December 8, 2009 – ParAccel’s new ParAccel Scalable Analytic Appliance II (SAA II) incorporates flash-based server arrays to provide an additional performance boost and energy/space savings.

The company’s new release includes patent-pending technologies that optimize the performance in SAN-attached data warehouses, leveraging the data management capabilities in Tier SANs and executing more complex queries, said Barry Zane, CTO at ParAccel.

The new ParAccel Database (PADB) 2.0 enhances SAA II’s performance optimization and enterprise manageability, introducing the patent-pending Omne query optimizer, designed to efficiently process ad hoc and highly complex queries.

“This is a level of query that’s able to do predictive analytics,” said Zane. “It includes advanced disk-based algorithms set up for what we call load-and-go – load the data in its natural form and you are able to query against it rather than answering a specific set of questions.”

SAA II is set apart from other offerings, however, by the fact that it leverages the data management capabilities of Tier 1 fans, specifically EMC, according to Zane.

With enterprises focusing on cost containment and improving efficiencies in a down economy, market research firm Gartner Inc. evaluated 29 emerging storage and hardware technologies this year, highlighting enterprise-grade solid state drives. “The total cost of ownership potentials of enterprise-grade SSDs — revolving around performance efficiencies, energy savings and space conservation — are indeed compelling if not transformational,” said Gartner analysts in a company statement.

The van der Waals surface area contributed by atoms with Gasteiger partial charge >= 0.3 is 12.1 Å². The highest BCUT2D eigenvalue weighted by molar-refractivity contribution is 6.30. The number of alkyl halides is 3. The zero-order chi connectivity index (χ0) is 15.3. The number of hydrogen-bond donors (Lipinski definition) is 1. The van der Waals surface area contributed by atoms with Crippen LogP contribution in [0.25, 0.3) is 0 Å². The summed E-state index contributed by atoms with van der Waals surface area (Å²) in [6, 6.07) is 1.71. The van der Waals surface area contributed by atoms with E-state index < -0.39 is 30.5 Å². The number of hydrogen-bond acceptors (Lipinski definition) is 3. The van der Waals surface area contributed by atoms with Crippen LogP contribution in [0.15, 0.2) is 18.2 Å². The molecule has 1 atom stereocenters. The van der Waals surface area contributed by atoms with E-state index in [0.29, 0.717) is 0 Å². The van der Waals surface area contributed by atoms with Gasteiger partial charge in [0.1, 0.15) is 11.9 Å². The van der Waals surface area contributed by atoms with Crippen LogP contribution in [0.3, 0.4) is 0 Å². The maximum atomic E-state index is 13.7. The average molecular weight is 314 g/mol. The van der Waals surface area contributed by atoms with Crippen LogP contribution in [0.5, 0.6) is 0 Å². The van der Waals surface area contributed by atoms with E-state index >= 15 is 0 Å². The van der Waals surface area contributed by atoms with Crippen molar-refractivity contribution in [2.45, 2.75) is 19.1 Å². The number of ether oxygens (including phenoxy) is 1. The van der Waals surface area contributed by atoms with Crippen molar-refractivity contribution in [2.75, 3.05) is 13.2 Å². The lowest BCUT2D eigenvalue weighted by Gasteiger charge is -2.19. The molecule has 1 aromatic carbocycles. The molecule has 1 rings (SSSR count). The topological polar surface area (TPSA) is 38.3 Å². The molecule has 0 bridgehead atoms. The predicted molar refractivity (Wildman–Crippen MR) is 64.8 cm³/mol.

SAA II uses flash-based SSDs. Because flash is not mechanical and has no moving parts, it’s far more reliable than mechanical storage, according to Zane. “You’re dealing with near memory speed; it uses dramatically less power and decreases your data center footprint,” he said.

Flash memory is a semiconductor memory device, substantially faster than rotating disk, and was recognized as one of Gartner’s top 10 strategic technologies for 2010.

“Flash memory is not new, but it is moving up to a new tier in the storage echelon,” said Gartner analysts in the October statement. “At the rate of price declines, the technology will enjoy more than a 100 percent compound annual growth rate during the next few years and become strategic in many IT areas including consumer devices, entertainment equipment and other embedded IT systems. In addition, it offers a new layer of the storage hierarchy in servers and client computers that has key advantages including space, heat, performance and ruggedness.”

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